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What is/are safe way(s) to deter tailgaters?

I'm looking for a way to give a polite message to the driver that is tailgating that they are following too closely and could potentially cause an accident without angering them and possibly making the situation much more dangerous. This could be for a passive tailgater who doesn't even realize they are following too closely and as well for an aggressive tailgater (to which I'm not sure of a solution).

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    <comments removed> Please do not post answers as comments (joking or not). Comments do not have the features we use to vet and improve this content. If you have an answer, please post it as a proper answer below. Thanks. – Robert Cartaino Apr 17 '15 at 15:56
  • I wouldn't try the 'Steel Tool Box Bolted to Your Roof / Trunk' method. While 100% effective, the police don't think it's very funny! (From 'The Red Green Show!) – Doug.McFarlane Oct 8 '15 at 20:30

12 Answers 12

63

For someone aggressively tailgating, they generally want to pass, so you can slow down and pull to the side, or change lanes if possible, so they can pass you. You don't want to have them around you so letting them pass is your best option. Unless you did something to anger them, like cutting them off. In which case you will either have to deal with it for a short while or call the police because they will likely just tailgate you till they are satisfied. Whatever you do, do not stop or engage them, people die this way.

The problem with the other type is generally they aren't paying attention so there isn't much you can do besides my first suggestion since they won't notice anything you do because they aren't paying attention.

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    @LuckyLuc - That would only really work if your sprayers are badly misaimed and thus pretty much useless for their intended use. – Compro01 Apr 17 '15 at 2:34
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    I find this very useful, as when I - and please don't be hard on me lol - do this, is when someone is blocking traffic by going the exact same speed as the vehicle he/she is trying to pass. Tailgating is a horrible thing to do - I admit that - , but sometimes you have to think about it if there's a reason why you are being almost literally pushed out of the way. Let them pass, safer for everyone, even for the dicks like me. – Alex Szabó Apr 17 '15 at 15:00
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    I agree with Alex Szabo, it really depends on why you are being tailgated. Honestly, there are reasons people get tailgated, and most of the time it's because you're either going too slow, you're holding up the passing lane on a 4 lane highway(in which case, you need to either pass or get over, because this is annoying as well), or you're going too slow for them(in which case, you're doing nothing wrong, and probably can't do much about). Tap the brakes, slow down(safely), or just get out of their way and let them move on to their miserable life. – New-To-IT Apr 17 '15 at 16:44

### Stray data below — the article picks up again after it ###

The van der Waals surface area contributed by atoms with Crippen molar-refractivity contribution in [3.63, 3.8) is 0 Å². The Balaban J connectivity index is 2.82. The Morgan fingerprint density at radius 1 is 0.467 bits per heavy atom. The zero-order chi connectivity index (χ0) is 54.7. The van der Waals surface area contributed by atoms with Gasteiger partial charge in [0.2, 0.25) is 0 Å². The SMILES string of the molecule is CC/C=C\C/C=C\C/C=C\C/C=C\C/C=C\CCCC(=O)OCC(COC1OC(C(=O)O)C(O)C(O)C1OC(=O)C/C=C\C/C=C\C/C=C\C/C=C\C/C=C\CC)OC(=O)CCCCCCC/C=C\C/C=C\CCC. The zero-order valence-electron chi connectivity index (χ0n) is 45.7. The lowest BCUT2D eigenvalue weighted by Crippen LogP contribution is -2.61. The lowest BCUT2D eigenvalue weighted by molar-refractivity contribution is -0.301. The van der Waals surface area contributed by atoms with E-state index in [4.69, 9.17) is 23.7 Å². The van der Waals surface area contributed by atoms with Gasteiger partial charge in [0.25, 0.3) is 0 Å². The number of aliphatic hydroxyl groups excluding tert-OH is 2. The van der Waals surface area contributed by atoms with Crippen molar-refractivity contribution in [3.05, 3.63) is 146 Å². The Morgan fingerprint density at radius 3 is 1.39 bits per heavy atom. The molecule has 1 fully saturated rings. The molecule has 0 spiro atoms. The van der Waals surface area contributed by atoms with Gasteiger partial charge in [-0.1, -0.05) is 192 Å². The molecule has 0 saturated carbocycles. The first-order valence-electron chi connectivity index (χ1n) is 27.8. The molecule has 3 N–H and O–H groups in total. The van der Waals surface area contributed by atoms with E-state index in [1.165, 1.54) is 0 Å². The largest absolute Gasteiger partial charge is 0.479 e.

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    +1 for mentioning why you're likely being tailgated. Incidentally, in many U.S. states (if not most of them,) it's actually illegal to drive right beside someone else in the passing lane. In Virginia, it's automatic reckless driving. It's called the passing lane for a reason. You're only supposed to use it when you're actually passing the vehicle in the other lane. – reirab Apr 19 '15 at 17:07
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    +1 for encouraging people to pull over and get out of my way. – Captain Obvious Apr 20 '15 at 5:36
35

Examine your environment. What's the speed limit? Are you going too slow, or is the tailgater going too fast? Is there a way they could pass you, or you could move out of the way? Give them an opening, if you can. A lot of times, these problems can be solved by focusing on the world around you, instead of just focusing on the angry person behind you.

Of course, if you're dealing with a person who's tailgating you just to be a jerk, then there is little you can do to resolve the problem. Just slow down (gently) to avoid serious damage.

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    +1 Good thinking about being conscious about your surroundings. Not sure about others, but in our country, you must let someone pass, even if he is going way above the speed limit. I think this could be the accepted answer, as it teaches a very important lesson about knowing what's around you, and that can help you anticipate better what's going to happen, thus giving you control. Great answer! – Alex Szabó Apr 17 '15 at 15:04
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    +1 For letting people pass regardless of the speed. That is also the law here in Brazil. Braking (even if just tapping the brakes) in front of them is one the most dangerous actions I can imagine. – Rafael Lerm Apr 18 '15 at 18:06
31

Many are suggesting to use the brakes which seems a very risky proposition.

Someone used the following technique on me when I was inadvertently tailgating a corvette that was driving irresponsibly (he was gunning it when the light changed to hurry up to that next red light.) I assumed he would speed off at any moment so was following a little too close for his comfort.